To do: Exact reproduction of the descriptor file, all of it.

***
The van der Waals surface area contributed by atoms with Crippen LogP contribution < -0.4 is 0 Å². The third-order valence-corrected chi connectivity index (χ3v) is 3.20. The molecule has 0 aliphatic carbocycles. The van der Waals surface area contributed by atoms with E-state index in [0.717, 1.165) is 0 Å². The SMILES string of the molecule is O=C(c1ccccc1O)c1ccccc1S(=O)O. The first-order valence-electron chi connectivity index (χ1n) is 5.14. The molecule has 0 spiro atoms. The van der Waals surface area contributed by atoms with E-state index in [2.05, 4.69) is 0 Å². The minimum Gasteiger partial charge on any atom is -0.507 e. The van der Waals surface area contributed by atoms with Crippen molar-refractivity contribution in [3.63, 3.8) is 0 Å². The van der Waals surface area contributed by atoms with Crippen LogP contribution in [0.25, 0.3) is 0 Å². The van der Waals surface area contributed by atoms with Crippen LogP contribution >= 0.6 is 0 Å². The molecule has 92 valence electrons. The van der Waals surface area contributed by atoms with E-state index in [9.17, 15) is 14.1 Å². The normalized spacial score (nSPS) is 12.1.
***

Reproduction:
The van der Waals surface area contributed by atoms with Crippen LogP contribution < -0.4 is 0 Å². The third-order valence-corrected chi connectivity index (χ3v) is 3.20. The molecule has 0 aliphatic carbocycles. The van der Waals surface area contributed by atoms with E-state index in [0.717, 1.165) is 0 Å². The SMILES string of the molecule is O=C(c1ccccc1O)c1ccccc1S(=O)O. The first-order valence-electron chi connectivity index (χ1n) is 5.14. The molecule has 0 spiro atoms. The van der Waals surface area contributed by atoms with E-state index in [2.05, 4.69) is 0 Å². The minimum Gasteiger partial charge on any atom is -0.507 e. The van der Waals surface area contributed by atoms with Crippen molar-refractivity contribution in [3.63, 3.8) is 0 Å². The van der Waals surface area contributed by atoms with Crippen LogP contribution in [0.25, 0.3) is 0 Å². The van der Waals surface area contributed by atoms with Crippen LogP contribution >= 0.6 is 0 Å². The molecule has 92 valence electrons. The van der Waals surface area contributed by atoms with E-state index in [9.17, 15) is 14.1 Å². The normalized spacial score (nSPS) is 12.1.